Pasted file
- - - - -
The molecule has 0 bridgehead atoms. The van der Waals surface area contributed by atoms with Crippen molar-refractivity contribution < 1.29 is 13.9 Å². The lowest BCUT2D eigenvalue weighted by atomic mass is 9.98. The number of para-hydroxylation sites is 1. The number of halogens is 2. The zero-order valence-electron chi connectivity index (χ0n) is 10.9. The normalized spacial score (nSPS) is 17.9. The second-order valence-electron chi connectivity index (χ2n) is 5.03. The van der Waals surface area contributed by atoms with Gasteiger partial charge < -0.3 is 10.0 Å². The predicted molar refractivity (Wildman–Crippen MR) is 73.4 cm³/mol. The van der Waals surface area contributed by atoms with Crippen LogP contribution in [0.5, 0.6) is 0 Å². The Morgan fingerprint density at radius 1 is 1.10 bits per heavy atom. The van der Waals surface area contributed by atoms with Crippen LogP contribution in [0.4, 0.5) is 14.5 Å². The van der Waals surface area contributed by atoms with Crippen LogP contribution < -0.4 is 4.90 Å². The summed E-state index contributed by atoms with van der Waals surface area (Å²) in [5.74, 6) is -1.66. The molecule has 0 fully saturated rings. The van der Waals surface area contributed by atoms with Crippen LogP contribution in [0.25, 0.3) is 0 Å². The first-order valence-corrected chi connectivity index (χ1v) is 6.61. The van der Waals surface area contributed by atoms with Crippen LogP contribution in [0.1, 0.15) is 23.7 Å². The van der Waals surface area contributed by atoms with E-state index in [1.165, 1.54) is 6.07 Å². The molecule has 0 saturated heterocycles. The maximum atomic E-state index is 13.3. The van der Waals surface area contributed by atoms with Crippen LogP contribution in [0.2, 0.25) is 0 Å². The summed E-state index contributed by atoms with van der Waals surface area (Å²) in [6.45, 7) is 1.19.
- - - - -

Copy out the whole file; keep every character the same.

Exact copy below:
The molecule has 0 bridgehead atoms. The van der Waals surface area contributed by atoms with Crippen molar-refractivity contribution < 1.29 is 13.9 Å². The lowest BCUT2D eigenvalue weighted by atomic mass is 9.98. The number of para-hydroxylation sites is 1. The number of halogens is 2. The zero-order valence-electron chi connectivity index (χ0n) is 10.9. The normalized spacial score (nSPS) is 17.9. The second-order valence-electron chi connectivity index (χ2n) is 5.03. The van der Waals surface area contributed by atoms with Gasteiger partial charge < -0.3 is 10.0 Å². The predicted molar refractivity (Wildman–Crippen MR) is 73.4 cm³/mol. The van der Waals surface area contributed by atoms with Crippen LogP contribution in [0.5, 0.6) is 0 Å². The Morgan fingerprint density at radius 1 is 1.10 bits per heavy atom. The van der Waals surface area contributed by atoms with Crippen LogP contribution in [0.4, 0.5) is 14.5 Å². The van der Waals surface area contributed by atoms with Crippen LogP contribution < -0.4 is 4.90 Å². The summed E-state index contributed by atoms with van der Waals surface area (Å²) in [5.74, 6) is -1.66. The molecule has 0 fully saturated rings. The van der Waals surface area contributed by atoms with Crippen LogP contribution in [0.25, 0.3) is 0 Å². The first-order valence-corrected chi connectivity index (χ1v) is 6.61. The van der Waals surface area contributed by atoms with Crippen LogP contribution in [0.1, 0.15) is 23.7 Å². The van der Waals surface area contributed by atoms with E-state index in [1.165, 1.54) is 6.07 Å². The molecule has 0 saturated heterocycles. The maximum atomic E-state index is 13.3. The van der Waals surface area contributed by atoms with Crippen LogP contribution in [0.2, 0.25) is 0 Å². The summed E-state index contributed by atoms with van der Waals surface area (Å²) in [6.45, 7) is 1.19.